Rebranding has hospitals playing the name game

What's in a name? For CaroMont Health the answer was the intention to promote community health--followed by a lot of ill-will. The Gastonia, N.C.-based health system last month landed in hot water with residents and veterans over its controversial "cheat death" wellness campaign and its name change from Gaston Memorial Hospital to CaroMont Regional Medical Center.

The Gaston County Veterans Council said the hospital's original name was a memorial to local veterans who died in World War II, the Charlotte Observer recently reported.

Ultimately the veterans and hospital officials reached a compromise, keeping the new name CaroMont Regional Medical Center, calling the campus and grounds Gaston Memorial Medical Park, and building an eternal flame into a monument recognizing vets, the article noted.

But for both parties, it was about more than a name change. CaroMont's experience provides a lesson for hospitals and, more importantly, reinforces that what's in a name matters--to your patients, your community, your brand and even your bottom line. 

The North Carolina system is not the only healthcare organization that has rebranded itself to connect with its community.

For example, after a "Name Your New Healthcare Facility" contest, St. John's Lutheran Hospital in Montana will change to Cabinet Peaks Medical Center, paying homage to the area's Cabinet Mountains Wilderness mountain range, the hospital announced this week.

And earlier this month, the UF&Shands system transitioned to University of Florida Health, a name designed to appeal to customers in the Gainesville and Jacksonville communities.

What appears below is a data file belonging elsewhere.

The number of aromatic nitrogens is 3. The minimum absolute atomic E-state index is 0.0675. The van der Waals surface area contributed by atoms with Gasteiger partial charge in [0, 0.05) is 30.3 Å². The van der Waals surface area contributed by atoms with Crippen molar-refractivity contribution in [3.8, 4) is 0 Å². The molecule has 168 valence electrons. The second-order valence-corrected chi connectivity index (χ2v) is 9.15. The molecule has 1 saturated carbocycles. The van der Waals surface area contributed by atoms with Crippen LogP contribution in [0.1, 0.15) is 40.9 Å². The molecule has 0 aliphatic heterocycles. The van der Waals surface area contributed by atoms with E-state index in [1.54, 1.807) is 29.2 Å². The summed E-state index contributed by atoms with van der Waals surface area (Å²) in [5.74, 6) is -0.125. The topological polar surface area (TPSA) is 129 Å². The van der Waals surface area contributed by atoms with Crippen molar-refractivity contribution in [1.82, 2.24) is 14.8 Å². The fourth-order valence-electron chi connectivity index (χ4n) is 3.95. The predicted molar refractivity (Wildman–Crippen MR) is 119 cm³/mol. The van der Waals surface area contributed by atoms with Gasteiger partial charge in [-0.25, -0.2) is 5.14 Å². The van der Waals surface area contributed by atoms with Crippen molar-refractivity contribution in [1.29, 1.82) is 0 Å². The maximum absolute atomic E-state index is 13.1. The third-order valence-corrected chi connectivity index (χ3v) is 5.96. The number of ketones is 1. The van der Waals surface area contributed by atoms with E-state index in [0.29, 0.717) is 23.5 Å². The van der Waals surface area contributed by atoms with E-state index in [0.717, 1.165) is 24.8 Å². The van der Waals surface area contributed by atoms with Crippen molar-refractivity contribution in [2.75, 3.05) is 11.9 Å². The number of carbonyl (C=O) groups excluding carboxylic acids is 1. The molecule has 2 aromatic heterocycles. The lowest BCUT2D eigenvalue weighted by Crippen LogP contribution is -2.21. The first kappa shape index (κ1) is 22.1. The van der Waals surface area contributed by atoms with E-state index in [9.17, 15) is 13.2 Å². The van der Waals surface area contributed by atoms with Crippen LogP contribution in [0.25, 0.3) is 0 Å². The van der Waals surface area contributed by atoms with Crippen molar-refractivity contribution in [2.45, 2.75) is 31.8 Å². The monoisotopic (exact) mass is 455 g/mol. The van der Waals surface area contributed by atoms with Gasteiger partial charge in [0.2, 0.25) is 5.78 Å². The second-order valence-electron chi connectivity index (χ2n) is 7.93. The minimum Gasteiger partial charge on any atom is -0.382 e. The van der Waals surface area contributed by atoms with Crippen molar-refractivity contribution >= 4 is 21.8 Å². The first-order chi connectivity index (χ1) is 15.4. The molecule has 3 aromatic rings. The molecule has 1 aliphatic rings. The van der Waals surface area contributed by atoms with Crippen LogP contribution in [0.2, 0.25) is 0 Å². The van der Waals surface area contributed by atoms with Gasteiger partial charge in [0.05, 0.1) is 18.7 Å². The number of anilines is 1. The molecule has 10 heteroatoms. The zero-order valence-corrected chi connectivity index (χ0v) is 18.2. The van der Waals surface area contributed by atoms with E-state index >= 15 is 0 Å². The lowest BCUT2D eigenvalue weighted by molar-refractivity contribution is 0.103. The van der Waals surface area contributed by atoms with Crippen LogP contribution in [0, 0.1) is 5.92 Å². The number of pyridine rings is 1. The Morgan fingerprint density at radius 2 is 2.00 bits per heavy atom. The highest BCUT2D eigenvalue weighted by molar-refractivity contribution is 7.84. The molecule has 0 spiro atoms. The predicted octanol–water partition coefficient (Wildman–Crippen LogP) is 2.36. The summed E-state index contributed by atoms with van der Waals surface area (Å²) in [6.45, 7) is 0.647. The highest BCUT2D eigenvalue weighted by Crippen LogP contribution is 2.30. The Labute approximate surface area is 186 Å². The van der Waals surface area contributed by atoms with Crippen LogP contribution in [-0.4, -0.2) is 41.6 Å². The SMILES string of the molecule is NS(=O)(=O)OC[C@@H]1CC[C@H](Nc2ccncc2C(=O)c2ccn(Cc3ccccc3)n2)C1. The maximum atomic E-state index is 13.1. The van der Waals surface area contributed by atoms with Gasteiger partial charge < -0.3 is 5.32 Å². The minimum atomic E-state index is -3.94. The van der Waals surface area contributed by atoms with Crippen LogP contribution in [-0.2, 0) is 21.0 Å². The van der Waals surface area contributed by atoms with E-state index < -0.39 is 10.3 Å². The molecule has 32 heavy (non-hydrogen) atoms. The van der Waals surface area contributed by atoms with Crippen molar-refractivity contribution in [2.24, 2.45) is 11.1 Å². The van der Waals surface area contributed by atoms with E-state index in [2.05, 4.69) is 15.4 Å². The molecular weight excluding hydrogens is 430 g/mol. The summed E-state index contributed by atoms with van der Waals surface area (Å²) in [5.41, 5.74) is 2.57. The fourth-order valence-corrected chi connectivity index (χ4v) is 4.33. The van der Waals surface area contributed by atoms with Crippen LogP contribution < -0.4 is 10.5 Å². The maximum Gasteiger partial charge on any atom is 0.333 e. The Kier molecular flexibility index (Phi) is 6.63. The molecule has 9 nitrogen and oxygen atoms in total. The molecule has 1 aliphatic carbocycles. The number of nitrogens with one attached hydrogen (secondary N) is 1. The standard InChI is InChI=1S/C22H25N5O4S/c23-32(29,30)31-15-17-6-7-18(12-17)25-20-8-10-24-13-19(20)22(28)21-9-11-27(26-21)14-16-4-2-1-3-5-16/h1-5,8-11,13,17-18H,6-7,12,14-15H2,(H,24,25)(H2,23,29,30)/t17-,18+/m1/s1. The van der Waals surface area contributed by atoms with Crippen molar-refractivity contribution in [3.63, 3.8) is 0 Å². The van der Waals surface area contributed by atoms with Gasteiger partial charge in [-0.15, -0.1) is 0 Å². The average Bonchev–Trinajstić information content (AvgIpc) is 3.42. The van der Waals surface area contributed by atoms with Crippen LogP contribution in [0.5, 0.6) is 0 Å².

As part of the system-wide name change, Shands Jacksonville Medical Center took on a "university-centric" name: the University of Florida Health Jacksonville. The idea was to profit from the the University of Florida's brand equity, the Jackson Business Journal reported. Meanwhile, the system's facilities in Gainesville will retain the well-respected Shands brand--switching to UF Health Shands Hospital, UF Health Shands Children's Hospital and UF Health Shands Rehab Hospital.

"Research conducted in the fall of 2012 indicated that the hospital's tie to UF has positive brand recognition in the highly competitive Jacksonville market," UF Health Jacksonville CEO Russ Armistead said in a statement.

Similarly, a rebranding campaign has changed Martinsburg City Hospital to Berkeley Medical Center, Jefferson Memorial Hospital to Jefferson Medical Center and their parent organization West Virginia University Hospitals-East to Virginia University Healthcare, with the hopes of better reputations in the community.

Then there's also Tillamook (Ore.) County General Hospital, which recently announced a name change to Tillamook Regional Medical Center. Hospital officials say "medical center" better reflects its wider scope of services, while "regional" indicates the services extend beyond Tillamook County.

So what's in a name for these healthcare organizations? A lot. They're putting the focus on brands to better connect with patients in today's competitive healthcare environment. - Alicia (@FierceHealth)